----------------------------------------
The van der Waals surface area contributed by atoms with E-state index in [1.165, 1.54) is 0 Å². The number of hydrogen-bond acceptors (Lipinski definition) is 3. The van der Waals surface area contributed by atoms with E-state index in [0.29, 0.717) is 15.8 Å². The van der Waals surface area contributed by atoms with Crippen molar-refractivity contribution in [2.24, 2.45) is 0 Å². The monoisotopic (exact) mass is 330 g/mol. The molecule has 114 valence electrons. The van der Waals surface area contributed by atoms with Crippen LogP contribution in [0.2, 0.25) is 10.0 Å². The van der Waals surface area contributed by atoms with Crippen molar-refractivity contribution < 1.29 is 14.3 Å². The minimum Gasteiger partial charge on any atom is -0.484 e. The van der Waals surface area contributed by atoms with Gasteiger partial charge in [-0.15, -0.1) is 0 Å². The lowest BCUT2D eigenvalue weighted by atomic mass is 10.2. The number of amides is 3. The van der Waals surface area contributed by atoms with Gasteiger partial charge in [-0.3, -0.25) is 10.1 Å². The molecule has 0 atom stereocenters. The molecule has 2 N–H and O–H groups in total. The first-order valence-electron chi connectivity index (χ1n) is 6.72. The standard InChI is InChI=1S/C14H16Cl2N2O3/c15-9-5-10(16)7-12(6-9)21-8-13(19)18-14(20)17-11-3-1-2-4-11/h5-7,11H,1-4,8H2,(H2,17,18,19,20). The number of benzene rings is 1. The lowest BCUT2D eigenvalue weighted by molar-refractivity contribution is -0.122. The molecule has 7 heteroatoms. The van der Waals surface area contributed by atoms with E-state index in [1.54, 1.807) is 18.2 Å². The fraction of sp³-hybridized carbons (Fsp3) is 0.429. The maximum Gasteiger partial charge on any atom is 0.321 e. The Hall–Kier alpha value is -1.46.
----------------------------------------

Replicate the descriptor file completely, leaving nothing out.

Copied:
The van der Waals surface area contributed by atoms with E-state index in [1.165, 1.54) is 0 Å². The number of hydrogen-bond acceptors (Lipinski definition) is 3. The van der Waals surface area contributed by atoms with E-state index in [0.29, 0.717) is 15.8 Å². The van der Waals surface area contributed by atoms with Crippen molar-refractivity contribution in [2.24, 2.45) is 0 Å². The monoisotopic (exact) mass is 330 g/mol. The molecule has 114 valence electrons. The van der Waals surface area contributed by atoms with Crippen LogP contribution in [0.2, 0.25) is 10.0 Å². The van der Waals surface area contributed by atoms with Crippen molar-refractivity contribution < 1.29 is 14.3 Å². The minimum Gasteiger partial charge on any atom is -0.484 e. The van der Waals surface area contributed by atoms with Gasteiger partial charge in [-0.15, -0.1) is 0 Å². The lowest BCUT2D eigenvalue weighted by atomic mass is 10.2. The number of amides is 3. The van der Waals surface area contributed by atoms with Gasteiger partial charge in [-0.3, -0.25) is 10.1 Å². The molecule has 0 atom stereocenters. The molecule has 2 N–H and O–H groups in total. The first-order valence-electron chi connectivity index (χ1n) is 6.72. The standard InChI is InChI=1S/C14H16Cl2N2O3/c15-9-5-10(16)7-12(6-9)21-8-13(19)18-14(20)17-11-3-1-2-4-11/h5-7,11H,1-4,8H2,(H2,17,18,19,20). The number of benzene rings is 1. The lowest BCUT2D eigenvalue weighted by molar-refractivity contribution is -0.122. The molecule has 7 heteroatoms. The van der Waals surface area contributed by atoms with E-state index in [1.54, 1.807) is 18.2 Å². The fraction of sp³-hybridized carbons (Fsp3) is 0.429. The maximum Gasteiger partial charge on any atom is 0.321 e. The Hall–Kier alpha value is -1.46.